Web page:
Light pollution and starlight

City skies (right) are often significantly dimmed by sky glow. Credit: Jeremy Stanley

Step out into the darkness a few hours after sunset. What do you see overhead? If you live in a relatively unpopulated part of the world, you might see the broad stripe of the Milky Way splashed against a backdrop of black sky punctuated by countless stars. If, on the other hand, you live in a teeming metropolis, what’s visible might have much more to do with where you find yourself on the planet than where we find ourselves in the galaxy.

Artificial illumination has dramatically changed the night sky across the globe. And considering that more than half of people worldwide live in urban areas—and more than one fifth live in large cities of one million or more inhabitants—light pollution obscures the stars above billions of people.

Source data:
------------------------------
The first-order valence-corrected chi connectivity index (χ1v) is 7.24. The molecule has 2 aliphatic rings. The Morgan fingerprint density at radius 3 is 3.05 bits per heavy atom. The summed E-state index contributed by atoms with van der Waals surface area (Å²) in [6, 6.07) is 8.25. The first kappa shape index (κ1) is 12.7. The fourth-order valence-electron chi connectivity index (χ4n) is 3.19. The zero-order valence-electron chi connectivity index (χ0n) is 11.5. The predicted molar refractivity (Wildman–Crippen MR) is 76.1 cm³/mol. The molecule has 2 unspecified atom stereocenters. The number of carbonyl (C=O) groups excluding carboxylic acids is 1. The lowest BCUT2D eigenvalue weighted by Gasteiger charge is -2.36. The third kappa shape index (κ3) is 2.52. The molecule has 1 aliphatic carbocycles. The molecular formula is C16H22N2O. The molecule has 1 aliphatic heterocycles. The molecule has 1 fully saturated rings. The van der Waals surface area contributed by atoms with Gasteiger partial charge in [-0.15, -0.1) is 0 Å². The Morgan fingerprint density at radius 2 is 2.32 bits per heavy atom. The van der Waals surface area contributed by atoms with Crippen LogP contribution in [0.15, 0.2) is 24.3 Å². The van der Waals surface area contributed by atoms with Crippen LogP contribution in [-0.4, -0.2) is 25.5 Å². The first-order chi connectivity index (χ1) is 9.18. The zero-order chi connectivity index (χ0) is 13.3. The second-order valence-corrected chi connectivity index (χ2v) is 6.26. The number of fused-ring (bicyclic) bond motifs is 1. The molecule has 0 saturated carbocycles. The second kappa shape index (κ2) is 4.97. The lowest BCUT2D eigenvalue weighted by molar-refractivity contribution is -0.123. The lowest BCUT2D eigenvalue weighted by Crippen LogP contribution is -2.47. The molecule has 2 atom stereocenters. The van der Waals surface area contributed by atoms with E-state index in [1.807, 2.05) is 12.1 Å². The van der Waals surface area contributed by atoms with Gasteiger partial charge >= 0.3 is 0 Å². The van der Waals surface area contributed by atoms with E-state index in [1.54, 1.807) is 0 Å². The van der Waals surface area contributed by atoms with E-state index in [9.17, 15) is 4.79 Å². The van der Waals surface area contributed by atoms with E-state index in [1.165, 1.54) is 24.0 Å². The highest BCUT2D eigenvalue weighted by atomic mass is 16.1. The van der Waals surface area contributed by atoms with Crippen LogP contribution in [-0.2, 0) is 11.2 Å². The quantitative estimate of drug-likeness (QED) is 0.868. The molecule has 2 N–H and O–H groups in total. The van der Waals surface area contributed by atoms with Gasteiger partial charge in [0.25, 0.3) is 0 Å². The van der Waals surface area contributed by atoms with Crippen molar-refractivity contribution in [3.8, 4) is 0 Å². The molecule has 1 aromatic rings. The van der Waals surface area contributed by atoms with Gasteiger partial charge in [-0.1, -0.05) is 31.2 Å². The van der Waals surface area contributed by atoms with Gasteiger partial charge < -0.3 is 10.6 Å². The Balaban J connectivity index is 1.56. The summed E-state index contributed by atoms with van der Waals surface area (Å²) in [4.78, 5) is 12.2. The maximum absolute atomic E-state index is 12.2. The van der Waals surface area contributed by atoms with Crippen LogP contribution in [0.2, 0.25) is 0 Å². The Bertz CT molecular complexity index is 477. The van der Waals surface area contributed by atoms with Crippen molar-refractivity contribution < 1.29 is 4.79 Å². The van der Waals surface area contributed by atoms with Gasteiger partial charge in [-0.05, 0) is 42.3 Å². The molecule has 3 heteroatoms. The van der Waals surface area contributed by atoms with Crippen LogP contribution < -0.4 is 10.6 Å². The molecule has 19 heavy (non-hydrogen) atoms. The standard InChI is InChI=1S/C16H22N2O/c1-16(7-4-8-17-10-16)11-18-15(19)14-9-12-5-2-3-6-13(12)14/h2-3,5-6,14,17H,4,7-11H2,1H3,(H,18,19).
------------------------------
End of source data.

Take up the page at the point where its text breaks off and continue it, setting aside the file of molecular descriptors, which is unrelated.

Since 2006 a project called GLOBE at Night has been quantifying light pollution using the very people it affects as measuring instruments. The project enlists citizen scientists to make naked-eye observations of a given constellation, then compare what they see with a series of star charts calibrated for different levels of light pollution. Participants submit their observations via an online form. The GLOBE at Night’s most recent campaign, for 2012, gathered nearly 17,000 observations from participants in 92 countries. (The 2013 campaign is still accepting data for a few more weeks.)

via Citizen Scientists Track Light Pollution as Humanity Loses Touch with the Night Sky | Observations, Scientific American Blog Network.